Carpers Yard

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Chasing Time

James Potter

Short sessions are a huge part of my angling whether that be overnighters, day sessions, or even just a few hours. Time is something that I've become more aware of over the last few years, it's precious and I find myself utilising it better and better not only throughout life in general but in my angling also. My time is fairly well scheduled and I generally know what I'm doing and when; which gives me the opportunity to prepare and adjust my angling approach to that time.

On a typical day session I would no doubt be heading to the lake as early as possible, and stay as late as possible, some of the best times throughout the year for seeing fish or even getting that bite is dawn and dusk so I always try to do an hour or so either side of that period. I really feel like being there an hour before first light has allowed me to get on fish for the day ahead and invest my time in the correct areas. Dawn is a really special time to be out in the countryside, the wildlife is waking up and it all adds to the atmosphere and the love of being on the bank for me.

As soon as I have identified an area of the lake that I want to fish I want rigs in the water as quickly as possible, I will have several rigs prepared with bright attractive hook baits attached to the ones on the rods before arriving, again just to utilise the time the traps can be set.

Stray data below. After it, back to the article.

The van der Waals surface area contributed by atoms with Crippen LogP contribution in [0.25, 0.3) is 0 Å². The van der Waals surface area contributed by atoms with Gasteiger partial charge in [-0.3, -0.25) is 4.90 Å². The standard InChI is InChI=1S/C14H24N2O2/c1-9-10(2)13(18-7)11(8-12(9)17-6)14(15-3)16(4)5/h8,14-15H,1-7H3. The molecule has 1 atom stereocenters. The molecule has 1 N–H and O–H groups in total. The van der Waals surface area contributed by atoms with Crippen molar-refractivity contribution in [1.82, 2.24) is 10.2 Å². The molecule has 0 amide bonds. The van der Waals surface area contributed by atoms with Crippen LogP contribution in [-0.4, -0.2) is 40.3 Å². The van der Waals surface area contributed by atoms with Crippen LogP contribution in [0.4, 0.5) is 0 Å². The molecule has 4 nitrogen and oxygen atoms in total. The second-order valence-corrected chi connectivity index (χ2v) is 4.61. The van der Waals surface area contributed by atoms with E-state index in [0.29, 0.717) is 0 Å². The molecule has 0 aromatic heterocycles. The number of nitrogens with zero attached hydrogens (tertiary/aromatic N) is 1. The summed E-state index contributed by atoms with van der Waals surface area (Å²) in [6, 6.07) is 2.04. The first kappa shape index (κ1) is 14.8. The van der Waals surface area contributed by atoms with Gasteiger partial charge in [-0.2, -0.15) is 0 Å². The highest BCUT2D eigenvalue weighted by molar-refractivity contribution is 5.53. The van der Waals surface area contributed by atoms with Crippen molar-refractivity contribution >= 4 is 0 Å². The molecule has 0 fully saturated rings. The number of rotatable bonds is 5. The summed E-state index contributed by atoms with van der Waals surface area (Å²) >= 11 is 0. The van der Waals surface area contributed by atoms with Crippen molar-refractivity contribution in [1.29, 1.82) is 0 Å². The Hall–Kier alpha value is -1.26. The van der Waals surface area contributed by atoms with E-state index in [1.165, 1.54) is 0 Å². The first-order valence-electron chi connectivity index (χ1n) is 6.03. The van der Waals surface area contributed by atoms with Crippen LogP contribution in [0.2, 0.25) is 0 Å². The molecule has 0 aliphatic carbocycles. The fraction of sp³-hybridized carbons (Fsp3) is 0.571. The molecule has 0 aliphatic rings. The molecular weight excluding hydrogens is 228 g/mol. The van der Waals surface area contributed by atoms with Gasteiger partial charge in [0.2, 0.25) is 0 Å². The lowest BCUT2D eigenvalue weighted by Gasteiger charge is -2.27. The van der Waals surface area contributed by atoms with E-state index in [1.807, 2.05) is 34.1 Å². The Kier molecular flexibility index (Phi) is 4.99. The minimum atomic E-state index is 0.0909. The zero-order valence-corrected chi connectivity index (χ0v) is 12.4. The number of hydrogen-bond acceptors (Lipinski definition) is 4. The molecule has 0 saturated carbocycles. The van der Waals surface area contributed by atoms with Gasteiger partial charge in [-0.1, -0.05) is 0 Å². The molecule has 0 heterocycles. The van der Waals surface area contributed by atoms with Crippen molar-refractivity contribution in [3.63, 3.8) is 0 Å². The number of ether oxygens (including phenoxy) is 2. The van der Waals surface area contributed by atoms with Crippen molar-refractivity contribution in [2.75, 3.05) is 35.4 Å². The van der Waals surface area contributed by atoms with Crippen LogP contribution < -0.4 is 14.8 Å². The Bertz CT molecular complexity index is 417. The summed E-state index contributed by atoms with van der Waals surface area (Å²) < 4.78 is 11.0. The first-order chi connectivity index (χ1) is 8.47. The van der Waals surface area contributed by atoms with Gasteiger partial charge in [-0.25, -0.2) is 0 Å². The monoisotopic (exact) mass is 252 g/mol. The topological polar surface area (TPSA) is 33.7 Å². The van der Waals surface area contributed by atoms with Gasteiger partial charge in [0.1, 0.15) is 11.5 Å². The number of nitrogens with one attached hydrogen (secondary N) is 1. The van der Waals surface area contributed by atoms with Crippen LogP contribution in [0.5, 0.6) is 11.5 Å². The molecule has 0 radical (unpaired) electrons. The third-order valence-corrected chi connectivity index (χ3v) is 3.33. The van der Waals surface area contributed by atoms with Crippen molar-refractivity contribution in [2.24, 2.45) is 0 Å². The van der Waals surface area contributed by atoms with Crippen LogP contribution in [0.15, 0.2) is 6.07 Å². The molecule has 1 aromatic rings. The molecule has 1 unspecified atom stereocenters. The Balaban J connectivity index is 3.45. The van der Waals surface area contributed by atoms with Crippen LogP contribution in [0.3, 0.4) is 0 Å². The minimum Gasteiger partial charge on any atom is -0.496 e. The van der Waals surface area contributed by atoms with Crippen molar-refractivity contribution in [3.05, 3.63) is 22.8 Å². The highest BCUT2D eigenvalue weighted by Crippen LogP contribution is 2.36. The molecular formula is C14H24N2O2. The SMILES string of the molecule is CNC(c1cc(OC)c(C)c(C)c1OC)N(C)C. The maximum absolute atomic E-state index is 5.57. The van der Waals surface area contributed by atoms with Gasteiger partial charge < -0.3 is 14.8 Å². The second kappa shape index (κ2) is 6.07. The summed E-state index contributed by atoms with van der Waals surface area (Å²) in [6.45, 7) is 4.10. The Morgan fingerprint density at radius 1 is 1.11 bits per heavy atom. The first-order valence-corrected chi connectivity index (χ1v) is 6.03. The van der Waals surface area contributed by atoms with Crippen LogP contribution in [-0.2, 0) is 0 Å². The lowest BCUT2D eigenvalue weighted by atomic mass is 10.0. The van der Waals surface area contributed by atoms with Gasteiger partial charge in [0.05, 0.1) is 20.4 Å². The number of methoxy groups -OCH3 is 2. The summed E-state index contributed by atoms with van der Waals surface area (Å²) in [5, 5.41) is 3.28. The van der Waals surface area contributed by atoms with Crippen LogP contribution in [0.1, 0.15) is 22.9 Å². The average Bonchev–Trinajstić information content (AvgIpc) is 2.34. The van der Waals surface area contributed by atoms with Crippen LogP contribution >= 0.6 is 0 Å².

I like to pick venues that I know well, this means that sometimes I can anticipate where the carp are holding up before I even arrive, again it all comes down to having the rigs in the water as long as possible, maximising the chances of a bite. The sun plays a big part in my approach particularly in winter, so looking at the weather before my session is imperative, if the sun is going to be shinning I know that the carp will be following it, and ill often fish multiple swims throughout the day chasing the sun traps around the lake or up and down in the water columns with zigs. As I write this one venue, in particular, comes to mind where for a long period of the day in winter the sun shines brightly on a set of reeds against an island, I've fished very close up to these with great success when the suns at its peak of height and warmth. Slack water off the wind can also be great places to head for, particularly with zigs in the upper layers, catching them out as they bask and warm themselves.

Confidence is key any time during your angling but even more so when time is limited, I don't want to be experimenting with all sorts of rigs and baiting approaches when the window to get a bite is so short. Concentrate on good solid rigs and approaches that have served you well in the past, that way there is no “should I have done this” or “should I have done that” niggling on your mind.

Last but not least carry light, there is really no need to take the kitchen sink, be strict with yourself! A small rucksack with just the pure essentials is more than sufficient, I don't even take a chair, a decent mat is more than comfortable and can even be used to carry a net, scales, carp care kit, and even a bit of food and drink etc.

I’ve covered a few of the key elements I use in my “short session” angling, and I hope this drives you to use your time more effectively and maybe even get out when you ordinarily wouldn't have.

Just remember it can take only minutes to get a bite so there is no such thing as not enough time.

Tight lines,

James